Numerous enjambments and caesurae in the "Hymn to Intellectual Beauty" offset the primary typographical metaphor of containment and magnify the impression of effusion, not through any linking function, but by jarring the poem's syntax and opening up alternative, short-lived syntactic strains. In their very abruptness, the structural impositions of enjambment and caesurae figure the sudden disappearance of the Spirit of Beauty from the grasp of the singer. Over a third of the poem's eighty-four lines are enjambed, producing periodic disjunctions between syntax and line boundaries. In nearly half of the "Hymn," caesurae break the syntax within line boundaries. An overview of this dispersion shows Shelley moving further away from uninterrupted syntax as the "Hymn" proceeds. Whereas stanza I contains only two caesurae within line boundaries, central stanza 4 and concluding stanza 7 contain nine syntactic interruptions apiece.
From the poem's opening lines, the dialectic of containment and effusion in the "Hymn to Intellectual Beauty" is apparent, structurally and stylistically:
The awful shadow of some unseen Power
Floats though unseen amongst us, - visiting
This various world with as inconstant wing
As summer winds that drift from flower to flower. (1-4)
This is a power that transcends the tangible landscape, making its very materiality seem false (Watson 206). The power itself is thrice removed, an invisible shadow further distanced through simile. In the above quatrain, enjambment works to extend the separation between singer and Spirit to the verge of imperceptibility. Shelley stresses the transitory by cutting off his lines at "unseen Power" (1), "visiting" (2), and "inconstant wing" (3), and then leaving these already transitory terms to dissolve quickly into the empty space beyond each line. The linking function of rhyme here destabilizes the quatrain. Although "Power" and "flower" rhyme, the intervening and feebler "visiting" / "wing" rhyme, along with the repetition of "flower" in line 4, weaken the resonance of the envelope rhyme.
In the "Hymn to Intellectual Beauty," Shelley establishes a sense of stability in the first stanza by means of repetition, but it is immediately compromised because the repeated words, "unseen," "inconstant," and "visit," are not associated with stability (1-3, 6). He uses the word "like" five times in the first stanza, and each time it introduces a temporal simile. Summer winds, moonbeams, shades of evening, clouds, and memories of music come and go, like the Spirit of Beauty, without regard for human desire (5, 8-11). In this series of similies, as Bloom notes, instead of creating an impression of containment, "all of the natural citation is wavering" (37). In the stanza's last line, the singer stresses and repeats how "dear" the Spirit is to him, "Dear, and yet dearer for its mystery" ("Hymn" 12). But his use of the comparative suggests that the inscrutability of the Spirit is more precious than any of its temporary avatars. In addition to suggesting the Spirit's inscrutability, the final word in stanza 1, "mystery," leaves both reader and singer uncertain of their ability to apprehend the Spirit within the poetic trappings of the "Hymn."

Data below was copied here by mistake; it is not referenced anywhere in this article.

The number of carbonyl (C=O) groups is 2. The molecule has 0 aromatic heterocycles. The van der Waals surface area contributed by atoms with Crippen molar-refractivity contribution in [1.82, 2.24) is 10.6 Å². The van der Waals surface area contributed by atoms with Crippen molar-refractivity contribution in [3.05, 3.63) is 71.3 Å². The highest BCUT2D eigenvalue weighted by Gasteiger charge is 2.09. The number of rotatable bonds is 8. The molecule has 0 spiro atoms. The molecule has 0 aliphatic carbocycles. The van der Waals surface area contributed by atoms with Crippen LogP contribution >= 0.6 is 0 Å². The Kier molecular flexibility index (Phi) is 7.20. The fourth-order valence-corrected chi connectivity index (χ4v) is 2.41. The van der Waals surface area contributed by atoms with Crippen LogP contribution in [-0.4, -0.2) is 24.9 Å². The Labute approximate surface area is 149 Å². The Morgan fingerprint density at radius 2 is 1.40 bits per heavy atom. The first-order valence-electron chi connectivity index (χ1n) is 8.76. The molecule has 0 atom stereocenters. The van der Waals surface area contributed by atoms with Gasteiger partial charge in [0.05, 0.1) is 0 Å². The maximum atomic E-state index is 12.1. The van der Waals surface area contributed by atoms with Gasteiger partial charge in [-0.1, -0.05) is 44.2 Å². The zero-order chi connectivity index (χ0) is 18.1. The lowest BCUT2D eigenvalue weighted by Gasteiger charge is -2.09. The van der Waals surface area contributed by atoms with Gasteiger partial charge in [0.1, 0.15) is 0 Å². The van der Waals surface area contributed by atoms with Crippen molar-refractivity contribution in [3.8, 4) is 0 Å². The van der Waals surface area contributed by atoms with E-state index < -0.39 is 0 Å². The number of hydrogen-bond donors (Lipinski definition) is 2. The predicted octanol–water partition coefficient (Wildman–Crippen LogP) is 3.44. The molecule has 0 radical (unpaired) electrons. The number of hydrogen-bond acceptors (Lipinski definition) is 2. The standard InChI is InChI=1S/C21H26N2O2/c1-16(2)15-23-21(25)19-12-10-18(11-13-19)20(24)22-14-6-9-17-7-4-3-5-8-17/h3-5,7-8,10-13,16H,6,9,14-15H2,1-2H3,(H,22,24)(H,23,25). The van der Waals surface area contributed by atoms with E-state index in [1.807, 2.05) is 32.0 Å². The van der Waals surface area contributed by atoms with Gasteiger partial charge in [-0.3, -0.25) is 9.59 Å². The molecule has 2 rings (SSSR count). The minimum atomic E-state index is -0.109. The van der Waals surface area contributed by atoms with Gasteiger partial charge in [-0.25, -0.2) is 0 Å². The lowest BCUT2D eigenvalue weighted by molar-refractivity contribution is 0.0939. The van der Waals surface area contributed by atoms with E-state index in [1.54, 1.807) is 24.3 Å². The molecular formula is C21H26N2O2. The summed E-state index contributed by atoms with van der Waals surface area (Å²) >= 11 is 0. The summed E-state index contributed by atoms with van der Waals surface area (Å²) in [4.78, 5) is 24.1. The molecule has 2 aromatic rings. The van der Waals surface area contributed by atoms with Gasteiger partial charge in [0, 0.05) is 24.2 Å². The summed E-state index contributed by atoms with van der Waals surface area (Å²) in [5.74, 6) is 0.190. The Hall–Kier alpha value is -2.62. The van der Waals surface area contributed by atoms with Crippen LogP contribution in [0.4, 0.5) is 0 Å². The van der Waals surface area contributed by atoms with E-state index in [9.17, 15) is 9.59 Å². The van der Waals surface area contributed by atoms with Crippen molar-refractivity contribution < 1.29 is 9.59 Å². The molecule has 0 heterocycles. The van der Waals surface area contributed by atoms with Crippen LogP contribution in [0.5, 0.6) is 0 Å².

Containment and continuity are reasserted in the opening lines of stanza 2, but these qualities fail and fade as quickly as they appear. It is as if readers were expected to share the singer's hopelessness upon each disappearance of divinity:
Spirit of Beauty, that dost consecrate
With thine own hues all thou dost shine upon
Of human thought and form, - where art thou gone?
Why dost thou pass away and leave our state,
This dim vast vale of tears, vacant and desolate? (13-17)
Shelley continues to enfigure containment and evanescence by employing indentation, enjambment, caesurae, line length, and assonance. The first quatrain again displays the symmetry produced by indentation. But its initial line, split by a medial caesura into two segments syllabically equal, undermines this symmetry. The Spirit of Beauty and its consecrating power are separated: linear disruption compromises the Spirit's integrity. In lines 14-15, Shelley's enjambment of "all thou dost shine upon / Of human thought" creates at least two interpretive strains without disrupting the stanza's syntax. One might read line 14 as a description of the Spirit's infinity: it makes sacred every single thing it shines upon. But the syntax spills rapidly into line 15, making it evident that the Spirit of Beauty specifically illuminates human beings and their produced forms. The Spirit consecrates "all . . . / . . . of human thought and form" on which it shines: "all" is qualified by "human" in lines 14-15. Shelley's enjambment here suggests that the Spirit of Beauty is uncontainable at one moment and confined to human minds and art forms at another. To make the status of divinity even more problematic, Shelley allows neither of these strains to prevail. Created and sustained by enjambment, the first dissolves as the next line is read. The second strain is abruptly cut off by a medial caesura in line 15. Just as the singer apprehends divinity, it evaporates: "where art thou gone?"
Shelley employs the hexameter in stanza 2 with particular figurative efficacy. Following the light pentameter of line 16, which approximates the swift departure of the Spirit of Beauty, the hexameter's heavily accented monosyllables "dim vast vale of tears," top-heavy disyllabic "vacant" and trisyllabic "desolate," /a/ assonance, and repeating phonemes /v/, /d/, and /t/ underscore and prolong the singer's hopelessness upon the Spirit's abrupt departure. The accumulation of syllables in the hexameter gives way, just as abruptly, to the tetrameter of line 18 ("Ask why the sunlight not forever"), calling attention again to the linear elasticity of the lower half of the "Hymn" stanza and to the brevity of the Spirit's visit.